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Is it possible to clone only one branch (or from a given commit) in Git and Mercurial? I mean, I want to clone a central repo but since it's huge I'd like to only get part of it and still be able to contribute back my changes. Is it possible? Like, I only want from Tag 130 onwards or something like that?

If so, how?

75

In Git land you are talking about three different types of partial clones:

  • shallow clones: I want history from revision point X onward.

    Use git clone --depth <n> <url> for that, but please remember that shallow clones are somewhat limited in interacting with other repositories. You would be able to generate patches and send them via email.

  • partial clone by filepath: I want all revision history history in some directory /path.

    Not possible in Git. With modern Git though you can have sparse checkout, i.e. you have whole history but you check out (have in working area) only subset of all files.

  • cloning only selected branch: I want to clone only one branch (or selected subset of branches).

    Possible, and

    before git 1.7.10 not simple: you would need to do what clone does manually, i.e. git init [<directory>], then git remote add origin <url>, edit .git/config replacing * in remote.origin.fetch by requested branch (probably 'master'), then git fetch .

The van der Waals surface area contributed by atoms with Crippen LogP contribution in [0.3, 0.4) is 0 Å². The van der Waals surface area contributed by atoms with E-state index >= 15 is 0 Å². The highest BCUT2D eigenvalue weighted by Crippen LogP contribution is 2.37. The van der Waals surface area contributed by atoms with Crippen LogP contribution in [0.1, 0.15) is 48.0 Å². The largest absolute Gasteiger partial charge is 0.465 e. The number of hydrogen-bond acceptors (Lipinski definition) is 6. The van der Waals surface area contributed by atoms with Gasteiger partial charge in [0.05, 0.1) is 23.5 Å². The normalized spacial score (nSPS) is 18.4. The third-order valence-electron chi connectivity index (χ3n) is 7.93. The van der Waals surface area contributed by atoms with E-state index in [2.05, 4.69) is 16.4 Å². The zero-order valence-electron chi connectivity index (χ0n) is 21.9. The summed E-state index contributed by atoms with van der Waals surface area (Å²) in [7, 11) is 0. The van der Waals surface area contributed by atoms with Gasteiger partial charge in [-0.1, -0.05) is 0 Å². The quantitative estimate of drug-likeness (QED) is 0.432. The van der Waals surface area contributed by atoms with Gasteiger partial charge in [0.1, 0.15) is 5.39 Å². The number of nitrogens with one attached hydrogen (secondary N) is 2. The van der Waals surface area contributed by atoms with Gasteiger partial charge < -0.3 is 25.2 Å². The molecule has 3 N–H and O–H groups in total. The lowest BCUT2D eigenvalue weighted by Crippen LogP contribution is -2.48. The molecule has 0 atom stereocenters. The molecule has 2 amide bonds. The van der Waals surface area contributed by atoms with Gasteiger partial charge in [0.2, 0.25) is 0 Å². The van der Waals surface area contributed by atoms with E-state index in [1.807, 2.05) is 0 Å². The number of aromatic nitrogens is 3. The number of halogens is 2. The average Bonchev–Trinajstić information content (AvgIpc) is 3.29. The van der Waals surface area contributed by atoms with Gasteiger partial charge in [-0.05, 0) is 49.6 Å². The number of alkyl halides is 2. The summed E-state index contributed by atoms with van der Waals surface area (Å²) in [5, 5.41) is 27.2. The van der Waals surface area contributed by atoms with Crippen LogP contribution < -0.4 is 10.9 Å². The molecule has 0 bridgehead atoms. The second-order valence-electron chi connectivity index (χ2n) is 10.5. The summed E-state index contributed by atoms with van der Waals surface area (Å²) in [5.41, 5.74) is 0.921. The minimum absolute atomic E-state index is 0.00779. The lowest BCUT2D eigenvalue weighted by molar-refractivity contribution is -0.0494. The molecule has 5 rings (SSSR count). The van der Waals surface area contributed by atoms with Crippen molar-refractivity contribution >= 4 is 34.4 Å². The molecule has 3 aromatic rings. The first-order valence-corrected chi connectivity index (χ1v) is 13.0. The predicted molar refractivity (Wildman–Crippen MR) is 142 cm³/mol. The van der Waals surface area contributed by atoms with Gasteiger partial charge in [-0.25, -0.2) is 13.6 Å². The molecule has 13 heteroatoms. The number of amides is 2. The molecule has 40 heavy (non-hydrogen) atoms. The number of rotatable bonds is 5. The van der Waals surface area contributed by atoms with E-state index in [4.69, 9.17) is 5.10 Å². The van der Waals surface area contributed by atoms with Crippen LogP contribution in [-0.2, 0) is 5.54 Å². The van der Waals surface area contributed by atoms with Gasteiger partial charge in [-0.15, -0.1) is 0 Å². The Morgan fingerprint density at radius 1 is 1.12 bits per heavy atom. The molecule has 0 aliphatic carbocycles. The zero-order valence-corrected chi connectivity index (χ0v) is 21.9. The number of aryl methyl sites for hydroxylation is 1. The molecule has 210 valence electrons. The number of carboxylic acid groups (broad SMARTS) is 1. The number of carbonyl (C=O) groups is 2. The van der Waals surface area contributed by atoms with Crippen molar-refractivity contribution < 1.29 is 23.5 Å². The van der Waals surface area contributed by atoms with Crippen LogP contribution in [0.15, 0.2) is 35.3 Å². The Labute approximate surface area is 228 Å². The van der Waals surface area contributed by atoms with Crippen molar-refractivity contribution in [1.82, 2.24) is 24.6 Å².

as of git 1.7.10 git clone offers the --single-branch option which seems like it was added just for this purpose, and seems pretty easy.

    Note however that because branches usually share most of their history, the gain from cloning only a subset of branches might be smaller than you think.

You can also do a shallow clone of only selected subset of branches.

If you know how people will want to break things down by filepath (multiple projects in the same repository) you can use submodules (sort of like svn:externals) to pre-split the repo into separately cloneable portions.

  • So, if I clone branch "XX" it will get all the parent commits from "master", right? Or only the single commit I've done on that branch? – pablo Apr 6 '10 at 18:31
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    If you clone (fetch) only branch "XX", you would get all its commits, including those commits that branch "XX" has in common with "master" branch. In Git commits do not 'belong' to a branch. – Jakub Narębski Apr 6 '10 at 23:11